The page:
Ryan Blaney has a particular set of skills; skills that he’s developed through years of professional auto racing.
The Team Penske driver will get to display those skills next year on NBC’s “Taken” TV Series.
The show serves as a prequel to the 2008 Liam Neeson film of the same name.
Blaney, 23, will guest start on the second season of the series, which premieres Jan. 12. He will appear in an episode titled “Imperium” as a special agent who knows his way around a car.
Here’s the plot synopsis for the episode.
“When a dangerous weapons dealer smuggles his wares into New York City, Bryan Mills (Clive Standen) teams up with the FBI in a race to stop him before he reaches the safety of international waters.”
This won’t be Blaney’s first time in front of a camera playing someone else. He had two movie cameos this year in Logan Lucky and Cars 3.
Blaney was filming his role in “Taken” on Tuesday in Ontario. See his tweets from the set below.
NASCAR Hall of Famer Jack Ingram’s condition continues to improve following a serious car crash in his native Asheville, North Carolina on Dec. 3.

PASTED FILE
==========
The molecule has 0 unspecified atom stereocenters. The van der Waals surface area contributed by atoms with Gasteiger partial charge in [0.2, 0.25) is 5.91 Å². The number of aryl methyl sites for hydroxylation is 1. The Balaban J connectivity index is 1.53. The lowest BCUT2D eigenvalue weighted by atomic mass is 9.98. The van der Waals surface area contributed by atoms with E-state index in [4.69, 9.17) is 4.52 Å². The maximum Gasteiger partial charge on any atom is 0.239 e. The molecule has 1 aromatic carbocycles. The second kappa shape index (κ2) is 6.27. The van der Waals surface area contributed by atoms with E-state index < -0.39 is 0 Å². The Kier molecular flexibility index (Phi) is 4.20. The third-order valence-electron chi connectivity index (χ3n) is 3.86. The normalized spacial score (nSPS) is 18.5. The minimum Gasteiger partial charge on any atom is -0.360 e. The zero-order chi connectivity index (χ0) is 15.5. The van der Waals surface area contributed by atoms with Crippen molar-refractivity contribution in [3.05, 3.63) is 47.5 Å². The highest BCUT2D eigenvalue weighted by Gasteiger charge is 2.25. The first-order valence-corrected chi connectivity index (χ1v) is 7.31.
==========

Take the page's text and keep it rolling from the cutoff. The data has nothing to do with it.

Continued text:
According to an online post by his daughter, Ingram was taken out of Intensive Care on Tuesday and moved into an Acute Care facility, which is not as serious as ICU is.
Ingram did suffer a small setback in his recovery, developing a slight infection that is being treated with antibiotics.
Added the note from Ingrid Jones, Jack’s daughter, “The acute care facility will work to start decreasing his pain meds, over time, and put him on less narcotics and more simple analgesics (like really strong Tylenol, but without narcotics).
“Also they will continue his therapies, physical and occupational, as he’s able. It is still hard to know what his long-term health future will be, but we think his color looks really good, and we have no doubts that he has the will and determination to see this through.
“So if it is humanly possible for him to overcome, he will.”
We’ll continue to have periodic updates on Ingram’s condition as they become available.